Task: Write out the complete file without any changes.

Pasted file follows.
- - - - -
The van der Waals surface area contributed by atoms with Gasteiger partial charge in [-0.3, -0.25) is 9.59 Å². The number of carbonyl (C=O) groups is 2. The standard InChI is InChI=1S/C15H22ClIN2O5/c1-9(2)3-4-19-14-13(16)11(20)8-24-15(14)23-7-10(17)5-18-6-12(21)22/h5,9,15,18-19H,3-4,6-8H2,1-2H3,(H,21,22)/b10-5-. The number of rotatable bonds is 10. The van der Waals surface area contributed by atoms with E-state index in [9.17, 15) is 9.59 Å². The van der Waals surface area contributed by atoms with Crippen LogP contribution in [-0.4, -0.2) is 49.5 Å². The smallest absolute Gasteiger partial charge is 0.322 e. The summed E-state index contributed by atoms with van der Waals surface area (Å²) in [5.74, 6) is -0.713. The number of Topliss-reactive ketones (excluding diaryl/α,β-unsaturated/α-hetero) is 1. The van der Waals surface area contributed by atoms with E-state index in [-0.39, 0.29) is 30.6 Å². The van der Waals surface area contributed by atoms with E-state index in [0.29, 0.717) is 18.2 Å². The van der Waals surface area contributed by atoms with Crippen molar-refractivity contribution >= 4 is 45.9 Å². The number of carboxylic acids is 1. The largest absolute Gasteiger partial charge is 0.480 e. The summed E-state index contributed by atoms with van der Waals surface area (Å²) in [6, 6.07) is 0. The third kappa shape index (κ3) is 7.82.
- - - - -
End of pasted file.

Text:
The van der Waals surface area contributed by atoms with Gasteiger partial charge in [-0.3, -0.25) is 9.59 Å². The number of carbonyl (C=O) groups is 2. The standard InChI is InChI=1S/C15H22ClIN2O5/c1-9(2)3-4-19-14-13(16)11(20)8-24-15(14)23-7-10(17)5-18-6-12(21)22/h5,9,15,18-19H,3-4,6-8H2,1-2H3,(H,21,22)/b10-5-. The number of rotatable bonds is 10. The van der Waals surface area contributed by atoms with E-state index in [9.17, 15) is 9.59 Å². The van der Waals surface area contributed by atoms with Crippen LogP contribution in [-0.4, -0.2) is 49.5 Å². The smallest absolute Gasteiger partial charge is 0.322 e. The summed E-state index contributed by atoms with van der Waals surface area (Å²) in [5.74, 6) is -0.713. The number of Topliss-reactive ketones (excluding diaryl/α,β-unsaturated/α-hetero) is 1. The van der Waals surface area contributed by atoms with E-state index in [-0.39, 0.29) is 30.6 Å². The van der Waals surface area contributed by atoms with E-state index in [0.29, 0.717) is 18.2 Å². The van der Waals surface area contributed by atoms with Crippen molar-refractivity contribution >= 4 is 45.9 Å². The number of carboxylic acids is 1. The largest absolute Gasteiger partial charge is 0.480 e. The summed E-state index contributed by atoms with van der Waals surface area (Å²) in [6, 6.07) is 0. The third kappa shape index (κ3) is 7.82.